250 word discussion response week 7

Responses should be a minimum of 250 words and include direct questions. You may challenge, support or supplement another studentâ€s answer using the terms, concepts and theories from the required readings. Also, do not be afraid to respectfully disagree where you feel appropriate; as this should be part of your analysis process at this academic level.
Forum posts are graded on timeliness, relevance, knowledge of the weekly readings, and the quality of original ideas. Sources utilized to support answers are to be cited in accordance with the APA writing style by providing a general parenthetical citation (reference the author, year and page number) within your post, as well as an adjoining reference list. Refer to grading rubric for additional details concerning grading criteria.
Respond to Mike:
The issue that arises with a mass bioterrorist attack is the high level of casualties that quickly overwhelm the caregivers in a mass casualty scenario. While there is a chance of terrorists utilizing a bio agent in an attempt to cause mass casualties, it is the individuals who travel around the globe and become infected without realizing it and pass through all of the safeguards into another country undetected, basically becoming the new patient zero for that country. Whatever the method is that the pandemic begins, the caregivers, medical treatment facilities and hospitals, as well as antidotes depending on the type of biohazard, will quickly be depleted. If the hazard is rare, there is also the chance that antidotes are in very limited stocks. The ability of caregivers to give continuous relief can be taxing, even when surging extra personnel at the problem, not including that sometimes caregivers themselves, when exhausted, make treatment mistakes and can become infected as well, making themselves just more candidates for spreading the biohazard even more.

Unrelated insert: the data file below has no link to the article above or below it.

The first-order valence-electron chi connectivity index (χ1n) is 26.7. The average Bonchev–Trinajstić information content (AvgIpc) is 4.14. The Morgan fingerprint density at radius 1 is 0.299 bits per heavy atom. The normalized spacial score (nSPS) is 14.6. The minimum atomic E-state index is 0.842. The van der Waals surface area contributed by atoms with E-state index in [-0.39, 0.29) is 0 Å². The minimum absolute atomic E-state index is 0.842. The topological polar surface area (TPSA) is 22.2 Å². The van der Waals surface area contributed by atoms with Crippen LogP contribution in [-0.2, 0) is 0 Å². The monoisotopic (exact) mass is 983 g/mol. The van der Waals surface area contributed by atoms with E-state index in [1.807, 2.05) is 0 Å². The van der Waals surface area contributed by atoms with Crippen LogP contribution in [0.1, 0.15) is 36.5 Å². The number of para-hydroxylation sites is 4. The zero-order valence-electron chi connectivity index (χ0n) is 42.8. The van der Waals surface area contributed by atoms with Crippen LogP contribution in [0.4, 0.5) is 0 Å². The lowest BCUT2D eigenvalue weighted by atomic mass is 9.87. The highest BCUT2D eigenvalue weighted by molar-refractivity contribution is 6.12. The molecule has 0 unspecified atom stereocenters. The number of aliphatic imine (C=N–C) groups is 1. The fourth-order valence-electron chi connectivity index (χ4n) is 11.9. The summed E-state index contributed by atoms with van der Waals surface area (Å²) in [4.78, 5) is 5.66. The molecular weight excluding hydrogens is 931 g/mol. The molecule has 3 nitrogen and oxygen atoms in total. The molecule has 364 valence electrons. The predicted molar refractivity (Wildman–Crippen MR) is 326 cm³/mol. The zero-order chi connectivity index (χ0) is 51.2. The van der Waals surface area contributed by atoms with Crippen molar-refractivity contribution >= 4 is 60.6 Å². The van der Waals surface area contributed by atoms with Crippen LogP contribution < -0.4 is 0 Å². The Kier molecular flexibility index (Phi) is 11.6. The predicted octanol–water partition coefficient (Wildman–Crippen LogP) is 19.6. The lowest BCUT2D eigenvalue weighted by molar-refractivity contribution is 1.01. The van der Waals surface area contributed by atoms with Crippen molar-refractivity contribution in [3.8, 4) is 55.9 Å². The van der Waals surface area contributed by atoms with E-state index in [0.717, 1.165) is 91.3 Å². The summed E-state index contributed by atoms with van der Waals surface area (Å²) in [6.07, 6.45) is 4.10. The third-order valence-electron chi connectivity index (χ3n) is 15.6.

Misdiagnosis is also another issue that has occurred often enough, based on a countryâ€s history of dealing with certain diseases or pandemic outbreaks. I was working here in the Central African Republic in 2015 when the Ebola outbreak occurred in Western Africa and ended up contracting malaria. I had the malaria a week before I returned to the United States and I was never screened coming back home from Bangui, Casablanca, Paris, Atlanta and then finally Huntsville, Alabama having changed planes 4 different times and spending the night in a hotel in Paris. Once I had been home for about 3 days the full blown malaria proceeded, and I went to seek treatment at my local medical provider. Since I had been in Africa, they refused to let me enter the facility, which was understandable from other patientâ€s perspectives. I was directed to go to Huntsville hospital, where again I was quarantined for Ebola, not malaria, as the hospital in Huntsville did not have the ability to test properly for malaria and had to conduct research. Only after being directed to an infectious diseases doctor in Huntsville did all of the required tests get completed and the proper medications prescribed. To its credit, I had not been back to my house a hour before the Center for Disease Control (CDC) called my house to discuss with my travels, just to make sure that the findings were not an anomaly.